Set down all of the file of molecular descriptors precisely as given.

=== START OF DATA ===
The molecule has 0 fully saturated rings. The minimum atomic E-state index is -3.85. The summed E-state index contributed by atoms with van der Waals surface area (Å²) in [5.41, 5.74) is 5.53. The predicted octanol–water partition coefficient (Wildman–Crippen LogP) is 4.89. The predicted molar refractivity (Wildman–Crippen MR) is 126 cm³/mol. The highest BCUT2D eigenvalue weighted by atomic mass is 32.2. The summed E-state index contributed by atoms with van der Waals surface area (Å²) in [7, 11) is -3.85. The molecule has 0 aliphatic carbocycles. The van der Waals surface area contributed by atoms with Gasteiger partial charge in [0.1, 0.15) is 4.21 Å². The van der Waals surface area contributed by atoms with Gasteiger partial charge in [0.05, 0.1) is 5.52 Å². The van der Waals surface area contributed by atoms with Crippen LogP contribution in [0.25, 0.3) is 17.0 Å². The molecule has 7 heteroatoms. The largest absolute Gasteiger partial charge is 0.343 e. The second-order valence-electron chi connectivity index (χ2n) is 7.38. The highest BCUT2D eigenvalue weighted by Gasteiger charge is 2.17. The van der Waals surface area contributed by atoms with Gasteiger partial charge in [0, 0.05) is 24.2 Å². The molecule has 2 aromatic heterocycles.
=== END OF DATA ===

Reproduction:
The molecule has 0 fully saturated rings. The minimum atomic E-state index is -3.85. The summed E-state index contributed by atoms with van der Waals surface area (Å²) in [5.41, 5.74) is 5.53. The predicted octanol–water partition coefficient (Wildman–Crippen LogP) is 4.89. The predicted molar refractivity (Wildman–Crippen MR) is 126 cm³/mol. The highest BCUT2D eigenvalue weighted by atomic mass is 32.2. The summed E-state index contributed by atoms with van der Waals surface area (Å²) in [7, 11) is -3.85. The molecule has 0 aliphatic carbocycles. The van der Waals surface area contributed by atoms with Gasteiger partial charge in [0.1, 0.15) is 4.21 Å². The van der Waals surface area contributed by atoms with Gasteiger partial charge in [0.05, 0.1) is 5.52 Å². The van der Waals surface area contributed by atoms with Crippen LogP contribution in [0.25, 0.3) is 17.0 Å². The molecule has 7 heteroatoms. The largest absolute Gasteiger partial charge is 0.343 e. The second-order valence-electron chi connectivity index (χ2n) is 7.38. The highest BCUT2D eigenvalue weighted by Gasteiger charge is 2.17. The van der Waals surface area contributed by atoms with Gasteiger partial charge in [0, 0.05) is 24.2 Å². The molecule has 2 aromatic heterocycles.